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Forbes and Barron’s top-ranked CapWealth Advisors take holistic approach to wealth management


Forbes and Barron’s top-ranked CapWealth Advisors take holistic approach to wealth management

PHOTO: Timothy J. Pagliara is the founder, chairman and CEO of CapWealth Advisors, a wealth management firm he founded in Franklin in 2000. / Peyton Hoge Photography

By BROOKE WANSER

Inside a Cool Springs office off Meridian Boulevard sits one of Williamson County’s lesser-known power players: CapWealth Advisors, a wealth management firm consistently ranked among the best in the region.

A few months ago, CapWealth founder, chairman and CEO Tim Pagliara was simultaneously recognized by Forbes and Barron’s as the top wealth advisor in Tennessee, with $1 billion in assets under management.

Pagliara founded CapWealth in 2000, but his roots in Middle Tennessee’s financial community go back to 1983, when he began working at Edward Jones’ first office in Nashville.

Over the years, frustrations with the industry led to the development of a meticulous approach to financial planning.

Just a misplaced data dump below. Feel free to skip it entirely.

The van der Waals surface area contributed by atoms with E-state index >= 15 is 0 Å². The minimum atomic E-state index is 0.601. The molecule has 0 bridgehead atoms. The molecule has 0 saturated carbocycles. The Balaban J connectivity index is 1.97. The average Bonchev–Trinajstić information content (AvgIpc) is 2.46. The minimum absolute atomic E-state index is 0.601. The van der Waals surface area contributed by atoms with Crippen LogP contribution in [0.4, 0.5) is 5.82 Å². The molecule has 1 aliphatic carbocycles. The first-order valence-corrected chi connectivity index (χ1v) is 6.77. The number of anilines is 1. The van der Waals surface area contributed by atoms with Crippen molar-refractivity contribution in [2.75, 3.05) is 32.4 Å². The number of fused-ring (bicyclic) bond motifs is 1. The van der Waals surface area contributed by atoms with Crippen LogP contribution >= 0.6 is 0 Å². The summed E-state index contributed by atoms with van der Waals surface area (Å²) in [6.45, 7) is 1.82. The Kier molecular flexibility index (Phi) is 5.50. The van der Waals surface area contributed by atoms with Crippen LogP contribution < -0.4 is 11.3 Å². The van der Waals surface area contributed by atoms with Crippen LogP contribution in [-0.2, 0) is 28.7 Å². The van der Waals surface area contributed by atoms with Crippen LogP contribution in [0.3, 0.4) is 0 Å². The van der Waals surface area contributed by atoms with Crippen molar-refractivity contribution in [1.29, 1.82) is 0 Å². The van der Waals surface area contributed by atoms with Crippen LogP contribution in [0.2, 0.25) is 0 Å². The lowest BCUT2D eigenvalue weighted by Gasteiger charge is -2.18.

“It was very transactional, and customers were not being treated well,” Pagliara said, noting the commission-based strategy many financial advisors employ. “It was kind of the Wild Wild West of taking care of clients.”

And, “nobody knew what the return on their money was,” he added.

A St. Louis native, Pagliara applied his love for Cardinals baseball statistics to financial planning and investment.

Working for Edward Jones during his second year at the St. Louis University School of Law, Pagliara was handed a dossier of financial information for Cardinals pitcher Bob Forsch, who he discovered was being defrauded by his agent.

Pagliara recruited his securities professor and his law firm colleagues to help straighten out the situation.

“This is how you run this business, you control the client,” he thought. “You do things for clients, you don’t work for these guys,” he said, referring to the lawyers.

After successfully helping Forsch, Pagliara decided to curtail his plans to become a litigator and focus on investment.

Investment strategy

CapWealth’s research methods and approach to investing “rivals anybody on Wall Street,” Pagliara said, of what he referred to as, “this little firm in Franklin, Tennessee.”

Unlike many financial firms, which cannot articulate specifics for return on investment, “every client we have, they know exactly what the return on their money has been, adjusted for every dollar they put in their account and every dollar that’s come out,” he said.